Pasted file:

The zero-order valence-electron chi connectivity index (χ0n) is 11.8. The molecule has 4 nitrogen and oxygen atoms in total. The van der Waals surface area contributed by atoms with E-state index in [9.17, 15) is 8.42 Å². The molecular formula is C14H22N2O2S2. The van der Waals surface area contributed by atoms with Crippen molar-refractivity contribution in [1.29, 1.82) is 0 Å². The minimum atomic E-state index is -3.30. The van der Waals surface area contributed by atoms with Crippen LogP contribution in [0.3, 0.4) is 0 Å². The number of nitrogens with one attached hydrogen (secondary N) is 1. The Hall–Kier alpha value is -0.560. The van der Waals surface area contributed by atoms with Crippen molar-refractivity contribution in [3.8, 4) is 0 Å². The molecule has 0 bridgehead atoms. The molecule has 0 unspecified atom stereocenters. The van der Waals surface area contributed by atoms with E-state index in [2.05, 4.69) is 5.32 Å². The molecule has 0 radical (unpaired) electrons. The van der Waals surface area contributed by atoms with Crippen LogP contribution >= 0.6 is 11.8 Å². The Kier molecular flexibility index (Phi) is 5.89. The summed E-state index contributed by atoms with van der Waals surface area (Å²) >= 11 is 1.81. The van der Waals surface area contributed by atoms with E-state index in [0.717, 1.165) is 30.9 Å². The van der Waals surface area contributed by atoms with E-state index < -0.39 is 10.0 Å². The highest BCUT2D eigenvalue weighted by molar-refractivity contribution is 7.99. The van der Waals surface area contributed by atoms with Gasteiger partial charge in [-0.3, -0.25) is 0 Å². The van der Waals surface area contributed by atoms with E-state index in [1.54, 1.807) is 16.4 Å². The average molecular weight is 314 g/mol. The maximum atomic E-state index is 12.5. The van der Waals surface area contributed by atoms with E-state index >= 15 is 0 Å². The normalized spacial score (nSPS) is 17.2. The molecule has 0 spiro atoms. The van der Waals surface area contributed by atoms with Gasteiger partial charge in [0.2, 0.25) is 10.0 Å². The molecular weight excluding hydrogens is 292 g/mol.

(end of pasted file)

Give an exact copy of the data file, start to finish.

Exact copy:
The zero-order valence-electron chi connectivity index (χ0n) is 11.8. The molecule has 4 nitrogen and oxygen atoms in total. The van der Waals surface area contributed by atoms with E-state index in [9.17, 15) is 8.42 Å². The molecular formula is C14H22N2O2S2. The van der Waals surface area contributed by atoms with Crippen molar-refractivity contribution in [1.29, 1.82) is 0 Å². The minimum atomic E-state index is -3.30. The van der Waals surface area contributed by atoms with Crippen LogP contribution in [0.3, 0.4) is 0 Å². The number of nitrogens with one attached hydrogen (secondary N) is 1. The Hall–Kier alpha value is -0.560. The van der Waals surface area contributed by atoms with Crippen molar-refractivity contribution in [3.8, 4) is 0 Å². The molecule has 0 bridgehead atoms. The molecule has 0 unspecified atom stereocenters. The van der Waals surface area contributed by atoms with E-state index in [2.05, 4.69) is 5.32 Å². The molecule has 0 radical (unpaired) electrons. The van der Waals surface area contributed by atoms with Crippen LogP contribution >= 0.6 is 11.8 Å². The Kier molecular flexibility index (Phi) is 5.89. The summed E-state index contributed by atoms with van der Waals surface area (Å²) >= 11 is 1.81. The van der Waals surface area contributed by atoms with E-state index in [0.717, 1.165) is 30.9 Å². The van der Waals surface area contributed by atoms with E-state index < -0.39 is 10.0 Å². The highest BCUT2D eigenvalue weighted by molar-refractivity contribution is 7.99. The van der Waals surface area contributed by atoms with Gasteiger partial charge in [-0.3, -0.25) is 0 Å². The van der Waals surface area contributed by atoms with E-state index in [1.54, 1.807) is 16.4 Å². The average molecular weight is 314 g/mol. The maximum atomic E-state index is 12.5. The van der Waals surface area contributed by atoms with E-state index >= 15 is 0 Å². The normalized spacial score (nSPS) is 17.2. The molecule has 0 spiro atoms. The van der Waals surface area contributed by atoms with Gasteiger partial charge in [0.2, 0.25) is 10.0 Å². The molecular weight excluding hydrogens is 292 g/mol.